However, if the VA does not grant you the rating your condition warrants, you can appeal their decision to get a better outcome. You can dispute any VA decision, even if your claim is not denied but rated too low.
While the connection between thyroid problems and a service-related disability is not always present, it does provide a basis for talking to your doctor about the possibility that a connection is present. You can get an opinion from your doctor or another medical professional to determine whether your thyroid condition may have been caused by military service or aggravated by a service-connected condition. Each person’s situation is different, and your doctor or medical professional is best suited to determine whether your condition is related to your time in the military.
Veterans who are suffering from illnesses related to service are entitled to disability compensation. If you are a Veteran and have thyroid problems caused or exacerbated by your time in the military, you deserve the proper compensation. If the VA does not recognize the connection between your thyroid problems and your military service, we can help.
Berry Law helps fellow Veterans get the disability benefits they deserve. Founded by Vietnam Veteran John S. Berry, Sr., the firm has been committed to helping Veterans in their fight for disability benefits for over 20 years. The firm now includes attorneys from the Army, Navy, Air Force, and Marine Corps dedicated to getting their brothers and sisters in service the correct disability rating.
If you were denied disability benefits for your thyroid condition or were given a lower than expected rating, Berry Law can help you appeal. The appeals process can be complicated when you go through it on your own, but with a skilled attorney at your side, making a strong case to the VA is much simpler.
The VA appeals process typically involves a review of the VA’s decision regarding your claim. During the decision review process, the VA may accept additional evidence that can change their decision, leaving you with a claim that is approved or a higher disability rating as a result.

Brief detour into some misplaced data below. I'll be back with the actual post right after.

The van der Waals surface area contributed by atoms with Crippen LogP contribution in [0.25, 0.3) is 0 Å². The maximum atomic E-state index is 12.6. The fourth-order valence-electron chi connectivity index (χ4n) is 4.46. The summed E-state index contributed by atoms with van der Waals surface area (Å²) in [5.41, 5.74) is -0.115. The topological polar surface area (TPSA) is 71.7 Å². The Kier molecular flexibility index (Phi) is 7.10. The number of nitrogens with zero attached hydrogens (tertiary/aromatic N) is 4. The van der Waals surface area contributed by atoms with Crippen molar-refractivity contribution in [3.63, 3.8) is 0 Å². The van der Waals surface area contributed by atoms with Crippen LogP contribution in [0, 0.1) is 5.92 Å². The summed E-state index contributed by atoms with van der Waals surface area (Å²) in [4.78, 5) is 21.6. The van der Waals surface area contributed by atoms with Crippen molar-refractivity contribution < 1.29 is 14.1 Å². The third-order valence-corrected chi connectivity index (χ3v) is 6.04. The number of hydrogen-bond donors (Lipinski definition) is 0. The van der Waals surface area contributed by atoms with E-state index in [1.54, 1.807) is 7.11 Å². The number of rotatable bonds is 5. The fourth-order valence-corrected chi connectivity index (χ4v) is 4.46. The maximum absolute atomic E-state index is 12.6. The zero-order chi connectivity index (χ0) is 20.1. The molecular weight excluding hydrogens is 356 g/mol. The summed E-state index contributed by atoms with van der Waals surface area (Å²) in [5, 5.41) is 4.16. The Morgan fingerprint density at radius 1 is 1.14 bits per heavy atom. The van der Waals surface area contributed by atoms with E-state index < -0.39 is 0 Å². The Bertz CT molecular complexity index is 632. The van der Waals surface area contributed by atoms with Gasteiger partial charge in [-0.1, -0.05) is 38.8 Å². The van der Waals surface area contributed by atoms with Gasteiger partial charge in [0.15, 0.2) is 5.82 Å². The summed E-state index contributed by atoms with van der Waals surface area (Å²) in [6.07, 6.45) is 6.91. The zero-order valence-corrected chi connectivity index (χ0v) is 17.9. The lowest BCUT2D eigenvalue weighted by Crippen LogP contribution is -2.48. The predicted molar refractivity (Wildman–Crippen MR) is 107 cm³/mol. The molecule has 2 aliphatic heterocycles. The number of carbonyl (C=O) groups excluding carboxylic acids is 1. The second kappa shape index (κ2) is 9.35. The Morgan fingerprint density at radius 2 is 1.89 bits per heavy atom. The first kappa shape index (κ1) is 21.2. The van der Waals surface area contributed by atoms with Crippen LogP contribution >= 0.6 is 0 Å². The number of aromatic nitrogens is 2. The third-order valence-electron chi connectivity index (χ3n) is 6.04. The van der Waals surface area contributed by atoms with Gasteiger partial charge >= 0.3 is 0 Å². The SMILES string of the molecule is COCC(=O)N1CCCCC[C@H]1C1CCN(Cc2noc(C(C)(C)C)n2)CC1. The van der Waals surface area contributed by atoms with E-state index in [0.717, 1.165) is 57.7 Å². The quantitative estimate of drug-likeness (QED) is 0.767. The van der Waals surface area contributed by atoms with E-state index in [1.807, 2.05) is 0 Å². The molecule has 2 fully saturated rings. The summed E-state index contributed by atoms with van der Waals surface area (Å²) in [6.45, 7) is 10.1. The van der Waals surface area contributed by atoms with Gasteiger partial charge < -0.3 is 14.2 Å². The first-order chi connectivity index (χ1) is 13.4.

During a decision review, the VA may also accept testimonials from trusted friends, family members, and fellow soldiers who can verify the connection between your thyroid problems and your military service. These testimonials are known as “buddy statements,” and they can play a key role in getting a better disability rating from the VA.
In addition to buddy statements, you can also present the VA with a professional medical second opinion in the form of an Independent Medical Examination (IME) results. An IME is administered by a private doctor, who can assess your condition and verify that your thyroid problems are connected to a service-related disability. The results of this examination can then be presented to the VA as evidence supporting your claim.
When navigating the appeals process on your own, it can be tough to know where to start. Fortunately, Berry Law is here to help you throughout the appeals process. Contact Berry Law today to schedule a free case evaluation and take the next steps in getting the disability benefits you deserve.
Our monthly newsletter features about important and up-to-date veterans' law news, keeping you informed about the changes that matter.